Leg Ulcers

  • Leg Ulcer

Leg ulcers can be very painful and unpleasant. Obtaining a cure depends on diagnosing the underlying cause.

What is Leg Ulcers?

Leg ulcers are mainly due to:

 

  • Venous insufficiency (badly functioning veins, including varicose veins)
  • Arterial insufficiency (blocked arteries)
  • Peripheral neuropathy (impaired sensation, most commonly seen in diabetes)

 

There are other less common causes but the vast majority of leg ulcers are due to one or a combination of these three problems. "Mixed" ulcers (i.e. due to more than one factor) are more difficult to cure and are more likely to recur.

 

If an ulcer is very painful, especially if the pain is worse at night and relieved by hanging the leg down, it is likely there is an underlying arterial problem limiting the flow of blood into the leg.  By contrast, legs with chronic venous insufficiency feel more comfortable elevated up on a stool or in bed.  

 

Treatment of a leg ulcer requires more than dressings, but also correction of the underlying cause. Clinical assessment by a vascular surgeon is required to confirm the underlying cause of a leg ulcer.  Duplex scanning of the arteries and veins in the affected limb are usually accurate ways of establishing whether there is a disorder of the circulation underlying the ulcer.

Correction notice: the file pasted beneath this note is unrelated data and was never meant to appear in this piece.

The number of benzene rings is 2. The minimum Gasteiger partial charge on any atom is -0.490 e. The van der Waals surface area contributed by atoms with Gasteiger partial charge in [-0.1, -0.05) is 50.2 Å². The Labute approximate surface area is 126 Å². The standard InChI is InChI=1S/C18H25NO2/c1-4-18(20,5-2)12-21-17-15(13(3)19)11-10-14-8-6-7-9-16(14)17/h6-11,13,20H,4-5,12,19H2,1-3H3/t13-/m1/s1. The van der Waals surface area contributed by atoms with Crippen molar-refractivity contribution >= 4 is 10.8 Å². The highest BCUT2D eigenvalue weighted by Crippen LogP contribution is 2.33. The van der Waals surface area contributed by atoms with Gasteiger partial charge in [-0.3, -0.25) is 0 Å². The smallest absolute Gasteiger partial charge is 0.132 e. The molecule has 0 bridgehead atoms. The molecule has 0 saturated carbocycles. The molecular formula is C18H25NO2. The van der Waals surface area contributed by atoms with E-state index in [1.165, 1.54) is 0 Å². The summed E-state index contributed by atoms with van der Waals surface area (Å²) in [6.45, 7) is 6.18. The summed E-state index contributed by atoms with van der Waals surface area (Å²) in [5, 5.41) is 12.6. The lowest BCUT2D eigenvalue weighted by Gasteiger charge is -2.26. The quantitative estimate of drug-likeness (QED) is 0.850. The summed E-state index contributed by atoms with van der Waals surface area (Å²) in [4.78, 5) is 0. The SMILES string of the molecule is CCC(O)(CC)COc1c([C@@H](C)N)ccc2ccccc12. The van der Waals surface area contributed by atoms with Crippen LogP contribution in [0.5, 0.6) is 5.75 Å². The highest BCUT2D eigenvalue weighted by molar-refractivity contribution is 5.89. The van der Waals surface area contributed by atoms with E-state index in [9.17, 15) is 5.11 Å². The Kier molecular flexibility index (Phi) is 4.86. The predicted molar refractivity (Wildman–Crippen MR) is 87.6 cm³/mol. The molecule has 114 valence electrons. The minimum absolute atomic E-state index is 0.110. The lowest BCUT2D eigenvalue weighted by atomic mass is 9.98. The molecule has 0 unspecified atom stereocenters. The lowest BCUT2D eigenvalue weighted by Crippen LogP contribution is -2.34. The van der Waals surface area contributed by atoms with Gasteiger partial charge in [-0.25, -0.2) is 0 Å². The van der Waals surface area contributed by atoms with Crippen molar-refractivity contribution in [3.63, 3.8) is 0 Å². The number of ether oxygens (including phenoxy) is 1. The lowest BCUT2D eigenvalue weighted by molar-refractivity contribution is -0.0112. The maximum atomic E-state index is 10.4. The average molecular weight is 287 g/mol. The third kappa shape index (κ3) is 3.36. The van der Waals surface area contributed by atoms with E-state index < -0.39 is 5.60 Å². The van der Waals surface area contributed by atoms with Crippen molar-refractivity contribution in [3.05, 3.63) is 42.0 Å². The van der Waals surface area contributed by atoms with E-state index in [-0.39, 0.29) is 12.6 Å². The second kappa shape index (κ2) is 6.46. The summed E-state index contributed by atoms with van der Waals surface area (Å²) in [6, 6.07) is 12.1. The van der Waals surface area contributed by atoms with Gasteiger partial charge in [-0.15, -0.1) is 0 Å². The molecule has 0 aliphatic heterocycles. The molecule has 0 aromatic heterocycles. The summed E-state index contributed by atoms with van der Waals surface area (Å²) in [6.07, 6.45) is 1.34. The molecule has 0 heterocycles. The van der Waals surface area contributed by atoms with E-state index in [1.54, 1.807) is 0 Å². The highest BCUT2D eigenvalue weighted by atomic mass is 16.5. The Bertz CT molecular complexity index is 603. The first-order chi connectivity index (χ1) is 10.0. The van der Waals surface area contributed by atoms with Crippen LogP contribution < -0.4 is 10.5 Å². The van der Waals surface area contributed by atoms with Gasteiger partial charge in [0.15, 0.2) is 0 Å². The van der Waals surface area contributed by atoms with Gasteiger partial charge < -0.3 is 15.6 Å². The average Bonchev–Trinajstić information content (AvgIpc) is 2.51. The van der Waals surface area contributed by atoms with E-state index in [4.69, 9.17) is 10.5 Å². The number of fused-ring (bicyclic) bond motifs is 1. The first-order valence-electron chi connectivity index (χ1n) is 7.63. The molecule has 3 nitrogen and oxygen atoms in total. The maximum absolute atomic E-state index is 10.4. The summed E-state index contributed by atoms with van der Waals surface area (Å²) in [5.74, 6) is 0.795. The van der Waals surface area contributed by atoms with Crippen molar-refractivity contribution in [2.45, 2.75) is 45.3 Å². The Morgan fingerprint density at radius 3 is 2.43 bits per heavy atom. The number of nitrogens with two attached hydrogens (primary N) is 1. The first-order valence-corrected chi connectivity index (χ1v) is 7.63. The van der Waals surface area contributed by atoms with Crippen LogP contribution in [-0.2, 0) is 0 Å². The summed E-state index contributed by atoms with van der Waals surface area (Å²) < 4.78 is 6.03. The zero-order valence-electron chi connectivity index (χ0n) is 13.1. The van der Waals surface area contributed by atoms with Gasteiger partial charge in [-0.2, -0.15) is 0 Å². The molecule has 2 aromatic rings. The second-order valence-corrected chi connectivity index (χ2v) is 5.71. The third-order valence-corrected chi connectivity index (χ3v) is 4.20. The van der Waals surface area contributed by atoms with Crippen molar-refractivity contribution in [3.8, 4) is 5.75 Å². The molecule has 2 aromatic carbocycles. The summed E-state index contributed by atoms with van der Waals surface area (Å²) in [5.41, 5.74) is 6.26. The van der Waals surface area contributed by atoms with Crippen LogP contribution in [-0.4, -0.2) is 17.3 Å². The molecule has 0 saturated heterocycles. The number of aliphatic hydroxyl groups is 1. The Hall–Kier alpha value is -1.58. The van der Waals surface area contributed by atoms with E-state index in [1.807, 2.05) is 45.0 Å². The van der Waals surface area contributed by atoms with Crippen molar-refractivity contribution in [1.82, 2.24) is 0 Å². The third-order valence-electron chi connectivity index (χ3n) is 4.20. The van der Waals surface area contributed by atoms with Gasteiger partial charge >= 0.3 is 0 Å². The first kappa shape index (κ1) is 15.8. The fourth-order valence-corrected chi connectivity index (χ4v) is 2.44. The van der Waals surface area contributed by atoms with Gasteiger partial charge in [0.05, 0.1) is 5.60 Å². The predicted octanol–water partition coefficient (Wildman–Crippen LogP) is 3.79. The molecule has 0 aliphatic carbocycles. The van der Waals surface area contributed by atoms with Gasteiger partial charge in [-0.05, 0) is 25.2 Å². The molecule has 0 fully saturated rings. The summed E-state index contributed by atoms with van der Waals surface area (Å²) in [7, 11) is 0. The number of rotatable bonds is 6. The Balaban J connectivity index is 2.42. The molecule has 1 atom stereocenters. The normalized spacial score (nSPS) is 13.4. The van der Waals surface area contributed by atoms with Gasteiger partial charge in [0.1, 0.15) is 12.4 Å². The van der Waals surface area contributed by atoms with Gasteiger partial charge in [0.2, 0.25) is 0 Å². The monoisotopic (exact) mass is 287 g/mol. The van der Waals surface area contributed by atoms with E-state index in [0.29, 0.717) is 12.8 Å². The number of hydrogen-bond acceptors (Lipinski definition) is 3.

What part of the body does it affect?

Leg ulcers can occur anywhere on the legs but are typically found on the lower leg and ankle. 

 

What are the symptoms?

Leg ulcers are most commonly due to varieties of varicose veins.  In some cases they result from previous deep vein thrombosis.  Venous ulcers usually improve rapidly with compression bandaging treatment.  This is applied by a specialist nurse and improves the blood flow through the tissues to promote healing of the ulcer.

After the ulcer has healed, the compression bandaging is replaced with an elastic compression stocking which is work during the daytime.

What are the treatment options?

Treatment options depend on the cause of your leg ulcers. 

 

For venous ulcers, dressings, compressions bandages or stockings may be used. 

 

If the ulcers are the result of varicose veins, the veins can be treated using a range of treatments. 

 

Artertial ulcers will be treated by angioplasty and stenting. 

 

Is the condition preventable? If so, how?

The best way to avoid venous ulcers is to get varicose veins treated as early as possible and wear elastic stockings. 

What should I do next?

If you think you may have developed a leg ulcer, contact us to make an appointment with a specialist. 

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